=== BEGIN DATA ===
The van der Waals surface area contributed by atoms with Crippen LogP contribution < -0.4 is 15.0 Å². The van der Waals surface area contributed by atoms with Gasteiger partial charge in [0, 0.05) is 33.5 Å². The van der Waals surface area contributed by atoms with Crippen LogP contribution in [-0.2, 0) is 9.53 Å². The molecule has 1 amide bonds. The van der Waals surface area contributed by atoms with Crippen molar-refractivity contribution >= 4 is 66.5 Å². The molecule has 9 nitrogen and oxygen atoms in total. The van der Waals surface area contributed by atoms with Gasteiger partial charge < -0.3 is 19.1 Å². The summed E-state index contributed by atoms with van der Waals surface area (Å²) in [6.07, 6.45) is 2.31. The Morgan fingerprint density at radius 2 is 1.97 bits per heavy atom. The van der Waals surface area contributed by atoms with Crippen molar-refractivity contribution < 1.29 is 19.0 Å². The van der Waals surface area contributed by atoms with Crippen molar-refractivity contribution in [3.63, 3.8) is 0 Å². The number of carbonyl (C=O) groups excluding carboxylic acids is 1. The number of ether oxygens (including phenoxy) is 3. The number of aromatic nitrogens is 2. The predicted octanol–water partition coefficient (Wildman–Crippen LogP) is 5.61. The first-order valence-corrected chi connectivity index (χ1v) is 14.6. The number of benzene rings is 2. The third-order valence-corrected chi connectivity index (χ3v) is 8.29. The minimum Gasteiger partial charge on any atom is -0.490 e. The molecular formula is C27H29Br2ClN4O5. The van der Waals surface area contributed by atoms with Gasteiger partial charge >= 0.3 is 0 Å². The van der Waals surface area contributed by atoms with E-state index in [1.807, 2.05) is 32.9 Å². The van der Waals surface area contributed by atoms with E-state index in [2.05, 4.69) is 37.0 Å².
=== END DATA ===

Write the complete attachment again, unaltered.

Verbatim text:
The van der Waals surface area contributed by atoms with Crippen LogP contribution < -0.4 is 15.0 Å². The van der Waals surface area contributed by atoms with Gasteiger partial charge in [0, 0.05) is 33.5 Å². The van der Waals surface area contributed by atoms with Crippen LogP contribution in [-0.2, 0) is 9.53 Å². The molecule has 1 amide bonds. The van der Waals surface area contributed by atoms with Crippen molar-refractivity contribution >= 4 is 66.5 Å². The molecule has 9 nitrogen and oxygen atoms in total. The van der Waals surface area contributed by atoms with Gasteiger partial charge < -0.3 is 19.1 Å². The summed E-state index contributed by atoms with van der Waals surface area (Å²) in [6.07, 6.45) is 2.31. The Morgan fingerprint density at radius 2 is 1.97 bits per heavy atom. The van der Waals surface area contributed by atoms with Crippen molar-refractivity contribution < 1.29 is 19.0 Å². The van der Waals surface area contributed by atoms with Crippen molar-refractivity contribution in [3.63, 3.8) is 0 Å². The number of carbonyl (C=O) groups excluding carboxylic acids is 1. The number of ether oxygens (including phenoxy) is 3. The number of aromatic nitrogens is 2. The predicted octanol–water partition coefficient (Wildman–Crippen LogP) is 5.61. The first-order valence-corrected chi connectivity index (χ1v) is 14.6. The number of benzene rings is 2. The third-order valence-corrected chi connectivity index (χ3v) is 8.29. The minimum Gasteiger partial charge on any atom is -0.490 e. The molecular formula is C27H29Br2ClN4O5. The van der Waals surface area contributed by atoms with Gasteiger partial charge >= 0.3 is 0 Å². The van der Waals surface area contributed by atoms with E-state index in [1.807, 2.05) is 32.9 Å². The van der Waals surface area contributed by atoms with E-state index in [2.05, 4.69) is 37.0 Å².